Figure 1.
Figure 2.
Figure 3.

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In Finland parents have 10 months parental leave (appr. 2/3 of wage) and after the 10 months care allowances (from 300 to 500 Euros per month) until child turns 3. Child benefit (about 100 euros per month) is paid from each child until they turn 17. Parents also have a subjective right to day-care. Depending on the family income it costs from 0 to 200 Euros per month. In Finland school and higher education are free.

Figure 1 tells how the five Nordic countries have organized their parental leaves. Paternity leave is missing from the figure, though. Usually fathers can have two weeks of paternity leave after delivery (three in Finland). In Norway fathers do not receive financial compensation for paternal leave. Iceland does not have a separate paternity leave.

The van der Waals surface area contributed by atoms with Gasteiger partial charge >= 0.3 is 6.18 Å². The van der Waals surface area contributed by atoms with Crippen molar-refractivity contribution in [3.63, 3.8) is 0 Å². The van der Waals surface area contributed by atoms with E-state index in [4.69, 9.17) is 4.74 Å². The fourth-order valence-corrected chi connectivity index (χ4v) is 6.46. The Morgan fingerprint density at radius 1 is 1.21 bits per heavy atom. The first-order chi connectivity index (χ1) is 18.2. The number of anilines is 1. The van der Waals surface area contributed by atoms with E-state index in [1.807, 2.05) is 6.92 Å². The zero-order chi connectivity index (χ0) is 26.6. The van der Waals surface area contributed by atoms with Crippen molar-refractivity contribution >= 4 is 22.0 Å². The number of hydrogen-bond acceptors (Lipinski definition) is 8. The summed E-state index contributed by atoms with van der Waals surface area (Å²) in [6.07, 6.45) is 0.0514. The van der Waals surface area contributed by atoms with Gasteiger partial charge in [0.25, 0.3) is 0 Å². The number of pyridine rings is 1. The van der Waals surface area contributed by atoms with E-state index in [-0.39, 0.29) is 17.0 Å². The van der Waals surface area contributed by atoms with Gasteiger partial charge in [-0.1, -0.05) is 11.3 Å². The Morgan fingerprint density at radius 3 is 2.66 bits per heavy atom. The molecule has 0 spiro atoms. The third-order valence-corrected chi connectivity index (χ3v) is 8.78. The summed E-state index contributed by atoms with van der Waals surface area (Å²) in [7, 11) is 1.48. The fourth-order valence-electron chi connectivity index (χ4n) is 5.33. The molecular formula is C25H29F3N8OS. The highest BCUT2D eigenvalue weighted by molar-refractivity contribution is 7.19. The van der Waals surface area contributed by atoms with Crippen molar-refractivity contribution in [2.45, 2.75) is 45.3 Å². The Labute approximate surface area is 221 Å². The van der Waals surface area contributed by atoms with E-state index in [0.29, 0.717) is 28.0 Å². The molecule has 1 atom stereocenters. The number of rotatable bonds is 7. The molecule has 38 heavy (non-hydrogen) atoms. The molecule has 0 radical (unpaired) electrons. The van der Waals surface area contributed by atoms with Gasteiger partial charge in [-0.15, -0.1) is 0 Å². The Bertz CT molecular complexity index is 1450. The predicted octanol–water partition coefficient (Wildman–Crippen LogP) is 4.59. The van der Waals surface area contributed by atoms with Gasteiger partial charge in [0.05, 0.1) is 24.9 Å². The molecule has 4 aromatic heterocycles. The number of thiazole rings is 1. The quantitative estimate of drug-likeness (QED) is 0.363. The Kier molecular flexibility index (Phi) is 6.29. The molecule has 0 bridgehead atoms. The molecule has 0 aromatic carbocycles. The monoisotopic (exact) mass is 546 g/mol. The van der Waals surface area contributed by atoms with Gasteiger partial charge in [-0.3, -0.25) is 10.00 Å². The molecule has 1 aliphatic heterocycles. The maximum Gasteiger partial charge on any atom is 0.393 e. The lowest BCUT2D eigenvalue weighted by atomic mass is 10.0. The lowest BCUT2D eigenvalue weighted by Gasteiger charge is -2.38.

Figure 2 shows that the number of fathers having a parental and/or paternity leave has increased in Finland lately. However, it is still mostly mothers' job to take care of the children at home.

Figure 3 represents the changes in births of first, second and third child in Finland from 1982 to 2006. The figure shows how care leave affected fertility. In 1990 it became possible for the parents of under 3-year-olds to have a child care leave. In order to have the leave, the child must not be enrolled in municipal day-care.

Figures by Anneli Miettinen / Population Research Institute